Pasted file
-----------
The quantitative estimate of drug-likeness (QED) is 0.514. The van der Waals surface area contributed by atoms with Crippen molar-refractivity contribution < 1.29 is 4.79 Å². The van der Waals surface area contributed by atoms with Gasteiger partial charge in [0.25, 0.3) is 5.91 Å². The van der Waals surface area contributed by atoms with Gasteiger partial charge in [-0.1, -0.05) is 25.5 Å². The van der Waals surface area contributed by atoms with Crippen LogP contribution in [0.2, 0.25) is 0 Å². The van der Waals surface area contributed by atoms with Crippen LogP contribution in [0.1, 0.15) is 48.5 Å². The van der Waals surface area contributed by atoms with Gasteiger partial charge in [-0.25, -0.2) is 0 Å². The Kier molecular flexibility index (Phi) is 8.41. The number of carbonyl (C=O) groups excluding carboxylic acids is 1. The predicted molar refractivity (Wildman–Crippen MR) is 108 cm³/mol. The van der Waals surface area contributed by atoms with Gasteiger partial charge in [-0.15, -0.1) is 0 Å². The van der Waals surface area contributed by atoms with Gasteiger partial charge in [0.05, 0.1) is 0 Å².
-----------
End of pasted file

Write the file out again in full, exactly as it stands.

The quantitative estimate of drug-likeness (QED) is 0.514. The van der Waals surface area contributed by atoms with Crippen molar-refractivity contribution < 1.29 is 4.79 Å². The van der Waals surface area contributed by atoms with Gasteiger partial charge in [0.25, 0.3) is 5.91 Å². The van der Waals surface area contributed by atoms with Gasteiger partial charge in [-0.1, -0.05) is 25.5 Å². The van der Waals surface area contributed by atoms with Crippen LogP contribution in [0.2, 0.25) is 0 Å². The van der Waals surface area contributed by atoms with Crippen LogP contribution in [0.1, 0.15) is 48.5 Å². The van der Waals surface area contributed by atoms with Gasteiger partial charge in [-0.25, -0.2) is 0 Å². The Kier molecular flexibility index (Phi) is 8.41. The number of carbonyl (C=O) groups excluding carboxylic acids is 1. The predicted molar refractivity (Wildman–Crippen MR) is 108 cm³/mol. The van der Waals surface area contributed by atoms with Gasteiger partial charge in [-0.15, -0.1) is 0 Å². The van der Waals surface area contributed by atoms with Gasteiger partial charge in [0.05, 0.1) is 0 Å².